Answer to Question #8440 Submitted to "Ask the Experts"
Category: Security Screening — Airport Screening
The following question was answered by an expert in the appropriate field:
Please explain exactly how the new body scanners (x ray) work.
I'm used to thinking of higher-level energies and the issues with the lower levels used in mammography. A good explanation of how and what intensity/quality x rays are used in these scanners and how the image is recorded would be helpful.
I work in a catheterization laboratory as a registered technologist in radiography so I am sure my annual work exposure would make walking through one of these scanners inconsequential. Still, I would rather not add to my total.
Thank you for your question. You are right, there is some radiation exposure absorbed by the body during these scans—about 0.05 µSv (microsievert, µSv, is a unit of effective radiation dose; daily background radiation is about 0.01 millisievert).
The idea behind the backscatter units is the energy spectrum of the scattered radiation as it is detected when the x rays scatter off of various substances including your body. Things containing organics (carbon, hydrogen), like drugs and explosives, scatter the x rays substantially while heavier elements will absorb the x rays more. Much like you see on the x rays you take—bone (more dense) absorbs more radiation while lung tissue (mostly air) scatters or allows the x rays to pass through.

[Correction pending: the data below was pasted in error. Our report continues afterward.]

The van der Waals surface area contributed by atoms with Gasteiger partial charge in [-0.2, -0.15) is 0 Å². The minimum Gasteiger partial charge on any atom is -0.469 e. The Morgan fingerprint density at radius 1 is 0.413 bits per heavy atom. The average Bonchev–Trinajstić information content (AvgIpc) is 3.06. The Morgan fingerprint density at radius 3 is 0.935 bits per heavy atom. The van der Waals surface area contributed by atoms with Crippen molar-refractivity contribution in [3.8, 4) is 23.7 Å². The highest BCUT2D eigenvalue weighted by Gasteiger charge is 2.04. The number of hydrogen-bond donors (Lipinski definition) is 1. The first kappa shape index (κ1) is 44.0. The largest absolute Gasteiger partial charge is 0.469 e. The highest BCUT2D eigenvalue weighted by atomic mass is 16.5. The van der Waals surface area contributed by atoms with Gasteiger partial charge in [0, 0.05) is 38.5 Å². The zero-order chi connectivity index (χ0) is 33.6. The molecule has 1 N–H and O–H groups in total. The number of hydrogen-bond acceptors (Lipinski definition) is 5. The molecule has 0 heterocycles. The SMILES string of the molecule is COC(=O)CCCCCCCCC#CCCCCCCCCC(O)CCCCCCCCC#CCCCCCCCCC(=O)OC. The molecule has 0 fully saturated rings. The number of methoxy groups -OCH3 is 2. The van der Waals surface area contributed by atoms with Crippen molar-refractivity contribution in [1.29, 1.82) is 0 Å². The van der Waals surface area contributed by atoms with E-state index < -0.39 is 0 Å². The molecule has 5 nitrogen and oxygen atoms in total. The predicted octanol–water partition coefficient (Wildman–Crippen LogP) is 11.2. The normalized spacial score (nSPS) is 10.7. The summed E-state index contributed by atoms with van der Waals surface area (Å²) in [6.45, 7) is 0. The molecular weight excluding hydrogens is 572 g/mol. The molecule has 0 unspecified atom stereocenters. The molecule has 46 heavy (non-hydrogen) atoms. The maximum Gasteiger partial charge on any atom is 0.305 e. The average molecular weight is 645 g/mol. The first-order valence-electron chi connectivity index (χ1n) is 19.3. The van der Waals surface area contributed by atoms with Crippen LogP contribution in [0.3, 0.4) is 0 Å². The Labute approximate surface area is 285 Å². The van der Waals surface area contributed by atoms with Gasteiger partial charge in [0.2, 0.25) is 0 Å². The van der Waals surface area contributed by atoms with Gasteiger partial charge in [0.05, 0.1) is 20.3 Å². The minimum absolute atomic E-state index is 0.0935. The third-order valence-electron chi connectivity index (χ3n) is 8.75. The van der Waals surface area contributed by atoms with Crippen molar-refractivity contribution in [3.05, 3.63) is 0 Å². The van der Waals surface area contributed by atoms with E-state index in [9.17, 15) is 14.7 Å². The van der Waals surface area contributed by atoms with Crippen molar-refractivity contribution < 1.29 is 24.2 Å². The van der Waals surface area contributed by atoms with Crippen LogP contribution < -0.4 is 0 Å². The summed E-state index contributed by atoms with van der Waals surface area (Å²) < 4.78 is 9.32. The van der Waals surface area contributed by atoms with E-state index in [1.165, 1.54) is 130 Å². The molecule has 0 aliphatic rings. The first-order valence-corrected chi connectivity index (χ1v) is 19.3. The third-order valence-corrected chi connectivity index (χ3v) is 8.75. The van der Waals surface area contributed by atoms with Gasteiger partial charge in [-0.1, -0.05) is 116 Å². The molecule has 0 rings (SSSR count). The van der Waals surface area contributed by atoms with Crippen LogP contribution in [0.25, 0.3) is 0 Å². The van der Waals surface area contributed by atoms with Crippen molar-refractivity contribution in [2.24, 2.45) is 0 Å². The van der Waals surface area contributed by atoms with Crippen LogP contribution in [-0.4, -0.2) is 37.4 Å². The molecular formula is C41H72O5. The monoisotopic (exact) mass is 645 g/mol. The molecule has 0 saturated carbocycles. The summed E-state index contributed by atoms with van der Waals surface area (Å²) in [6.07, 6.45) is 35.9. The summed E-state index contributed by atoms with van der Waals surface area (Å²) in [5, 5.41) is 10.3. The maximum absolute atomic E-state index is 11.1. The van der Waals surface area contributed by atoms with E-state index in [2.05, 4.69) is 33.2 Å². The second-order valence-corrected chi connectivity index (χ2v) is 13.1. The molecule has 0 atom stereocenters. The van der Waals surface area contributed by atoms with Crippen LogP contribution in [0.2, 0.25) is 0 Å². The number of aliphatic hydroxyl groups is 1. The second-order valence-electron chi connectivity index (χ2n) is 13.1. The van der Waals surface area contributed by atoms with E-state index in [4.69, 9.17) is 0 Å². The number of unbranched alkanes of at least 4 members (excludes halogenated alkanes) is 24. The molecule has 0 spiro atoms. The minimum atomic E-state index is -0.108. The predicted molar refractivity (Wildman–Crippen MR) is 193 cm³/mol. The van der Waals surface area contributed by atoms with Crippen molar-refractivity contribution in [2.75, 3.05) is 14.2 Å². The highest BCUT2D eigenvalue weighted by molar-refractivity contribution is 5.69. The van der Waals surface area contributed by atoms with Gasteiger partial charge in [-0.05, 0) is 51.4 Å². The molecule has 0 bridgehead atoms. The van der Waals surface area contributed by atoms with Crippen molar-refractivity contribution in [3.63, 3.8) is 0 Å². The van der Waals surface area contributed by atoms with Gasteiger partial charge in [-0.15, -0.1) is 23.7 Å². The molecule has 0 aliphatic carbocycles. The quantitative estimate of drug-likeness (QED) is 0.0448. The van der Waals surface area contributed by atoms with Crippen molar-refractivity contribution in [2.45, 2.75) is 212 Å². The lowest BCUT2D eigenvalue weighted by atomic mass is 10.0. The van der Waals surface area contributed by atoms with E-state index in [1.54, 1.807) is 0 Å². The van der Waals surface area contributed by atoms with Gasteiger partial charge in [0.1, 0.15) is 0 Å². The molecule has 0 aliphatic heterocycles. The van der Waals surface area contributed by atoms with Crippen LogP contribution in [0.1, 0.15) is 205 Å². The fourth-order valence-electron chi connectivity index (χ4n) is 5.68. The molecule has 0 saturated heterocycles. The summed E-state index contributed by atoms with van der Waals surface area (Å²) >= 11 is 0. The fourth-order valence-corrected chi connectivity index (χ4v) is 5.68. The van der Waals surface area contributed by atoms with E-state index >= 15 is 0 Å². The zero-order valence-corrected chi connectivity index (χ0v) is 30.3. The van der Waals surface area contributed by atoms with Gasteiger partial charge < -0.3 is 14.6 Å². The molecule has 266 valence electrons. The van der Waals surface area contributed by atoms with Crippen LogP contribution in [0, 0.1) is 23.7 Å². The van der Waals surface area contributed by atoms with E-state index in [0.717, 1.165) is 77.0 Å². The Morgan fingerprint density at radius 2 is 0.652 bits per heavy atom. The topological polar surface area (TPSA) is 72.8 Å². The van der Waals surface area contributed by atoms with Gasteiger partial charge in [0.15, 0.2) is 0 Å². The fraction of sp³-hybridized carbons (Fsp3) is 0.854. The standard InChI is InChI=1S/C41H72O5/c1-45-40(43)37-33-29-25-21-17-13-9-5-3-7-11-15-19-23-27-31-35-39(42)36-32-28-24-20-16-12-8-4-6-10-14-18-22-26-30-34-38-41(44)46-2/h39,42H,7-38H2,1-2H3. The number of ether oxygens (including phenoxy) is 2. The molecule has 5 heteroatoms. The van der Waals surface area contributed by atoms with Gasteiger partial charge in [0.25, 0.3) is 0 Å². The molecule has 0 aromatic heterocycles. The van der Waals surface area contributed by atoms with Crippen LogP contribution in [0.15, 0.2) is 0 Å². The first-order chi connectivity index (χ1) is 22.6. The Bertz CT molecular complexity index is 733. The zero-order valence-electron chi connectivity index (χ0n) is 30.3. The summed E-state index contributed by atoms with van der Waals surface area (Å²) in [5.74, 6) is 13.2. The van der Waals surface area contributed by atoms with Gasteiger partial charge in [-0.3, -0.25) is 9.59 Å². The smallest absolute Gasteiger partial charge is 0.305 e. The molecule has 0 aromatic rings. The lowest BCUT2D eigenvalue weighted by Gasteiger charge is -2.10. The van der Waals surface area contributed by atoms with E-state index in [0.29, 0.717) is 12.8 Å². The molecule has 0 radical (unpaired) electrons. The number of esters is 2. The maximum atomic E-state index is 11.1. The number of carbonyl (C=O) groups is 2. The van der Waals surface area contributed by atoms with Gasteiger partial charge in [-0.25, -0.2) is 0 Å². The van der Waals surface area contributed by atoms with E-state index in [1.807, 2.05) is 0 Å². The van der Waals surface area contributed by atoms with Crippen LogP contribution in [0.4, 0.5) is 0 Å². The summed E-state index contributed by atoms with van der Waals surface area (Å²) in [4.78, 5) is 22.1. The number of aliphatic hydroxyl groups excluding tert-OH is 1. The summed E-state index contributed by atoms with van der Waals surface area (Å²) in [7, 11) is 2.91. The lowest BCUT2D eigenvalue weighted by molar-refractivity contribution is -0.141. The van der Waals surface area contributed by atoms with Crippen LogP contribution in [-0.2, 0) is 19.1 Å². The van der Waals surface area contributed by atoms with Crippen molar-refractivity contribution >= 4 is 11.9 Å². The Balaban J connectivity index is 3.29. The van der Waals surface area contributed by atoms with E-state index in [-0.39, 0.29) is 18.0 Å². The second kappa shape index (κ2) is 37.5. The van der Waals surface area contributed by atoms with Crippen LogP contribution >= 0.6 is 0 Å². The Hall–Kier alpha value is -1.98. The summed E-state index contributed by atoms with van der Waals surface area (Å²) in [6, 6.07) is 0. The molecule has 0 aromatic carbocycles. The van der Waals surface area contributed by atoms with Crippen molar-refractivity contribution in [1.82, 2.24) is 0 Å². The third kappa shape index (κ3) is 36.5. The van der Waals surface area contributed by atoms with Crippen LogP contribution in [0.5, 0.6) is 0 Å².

The idea is pretty interesting, but the idea that these x rays "penetrate clothing and not skin" is misleading. While there isn't much absorbed radiation in the body, there is some. The airplane flight, though, will expose you to more radiation than this backscatter system.
Answer posted on 13 August 2009. The information posted on this web page is intended as general reference information only. Specific facts and circumstances may affect the applicability of concepts, materials, and information described herein. The information provided is not a substitute for professional advice and should not be relied upon in the absence of such professional advice. To the best of our knowledge, answers are correct at the time they are posted. Be advised that over time, requirements could change, new data could be made available, and Internet links could change, affecting the correctness of the answers. Answers are the professional opinions of the expert responding to each question; they do not necessarily represent the position of the Health Physics Society.
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